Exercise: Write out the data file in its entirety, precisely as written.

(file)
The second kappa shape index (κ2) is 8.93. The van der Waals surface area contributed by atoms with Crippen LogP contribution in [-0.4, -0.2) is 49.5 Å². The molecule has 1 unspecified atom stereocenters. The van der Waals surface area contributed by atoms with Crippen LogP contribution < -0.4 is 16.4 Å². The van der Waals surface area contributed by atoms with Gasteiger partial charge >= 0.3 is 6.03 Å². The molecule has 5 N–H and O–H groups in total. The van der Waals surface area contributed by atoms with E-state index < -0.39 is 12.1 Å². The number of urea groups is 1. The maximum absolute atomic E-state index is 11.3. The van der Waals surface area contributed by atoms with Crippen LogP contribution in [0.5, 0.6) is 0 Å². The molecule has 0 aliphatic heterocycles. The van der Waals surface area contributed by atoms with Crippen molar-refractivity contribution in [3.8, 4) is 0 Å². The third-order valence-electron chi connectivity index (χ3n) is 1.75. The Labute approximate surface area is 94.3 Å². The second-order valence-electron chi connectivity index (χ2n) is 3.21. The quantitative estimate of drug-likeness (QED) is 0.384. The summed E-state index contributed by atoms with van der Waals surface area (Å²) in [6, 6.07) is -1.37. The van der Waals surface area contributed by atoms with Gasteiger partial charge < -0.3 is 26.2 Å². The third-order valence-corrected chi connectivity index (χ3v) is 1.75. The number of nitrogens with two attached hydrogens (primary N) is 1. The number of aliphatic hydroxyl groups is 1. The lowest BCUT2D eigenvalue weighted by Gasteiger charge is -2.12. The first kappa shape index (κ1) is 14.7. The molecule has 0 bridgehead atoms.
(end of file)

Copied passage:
The second kappa shape index (κ2) is 8.93. The van der Waals surface area contributed by atoms with Crippen LogP contribution in [-0.4, -0.2) is 49.5 Å². The molecule has 1 unspecified atom stereocenters. The van der Waals surface area contributed by atoms with Crippen LogP contribution < -0.4 is 16.4 Å². The van der Waals surface area contributed by atoms with Gasteiger partial charge >= 0.3 is 6.03 Å². The molecule has 5 N–H and O–H groups in total. The van der Waals surface area contributed by atoms with E-state index < -0.39 is 12.1 Å². The number of urea groups is 1. The maximum absolute atomic E-state index is 11.3. The van der Waals surface area contributed by atoms with Crippen LogP contribution in [0.5, 0.6) is 0 Å². The molecule has 0 aliphatic heterocycles. The van der Waals surface area contributed by atoms with Crippen molar-refractivity contribution in [3.8, 4) is 0 Å². The third-order valence-electron chi connectivity index (χ3n) is 1.75. The Labute approximate surface area is 94.3 Å². The second-order valence-electron chi connectivity index (χ2n) is 3.21. The quantitative estimate of drug-likeness (QED) is 0.384. The summed E-state index contributed by atoms with van der Waals surface area (Å²) in [6, 6.07) is -1.37. The van der Waals surface area contributed by atoms with Gasteiger partial charge < -0.3 is 26.2 Å². The third-order valence-corrected chi connectivity index (χ3v) is 1.75. The number of nitrogens with two attached hydrogens (primary N) is 1. The number of aliphatic hydroxyl groups is 1. The lowest BCUT2D eigenvalue weighted by Gasteiger charge is -2.12. The first kappa shape index (κ1) is 14.7. The molecule has 0 bridgehead atoms.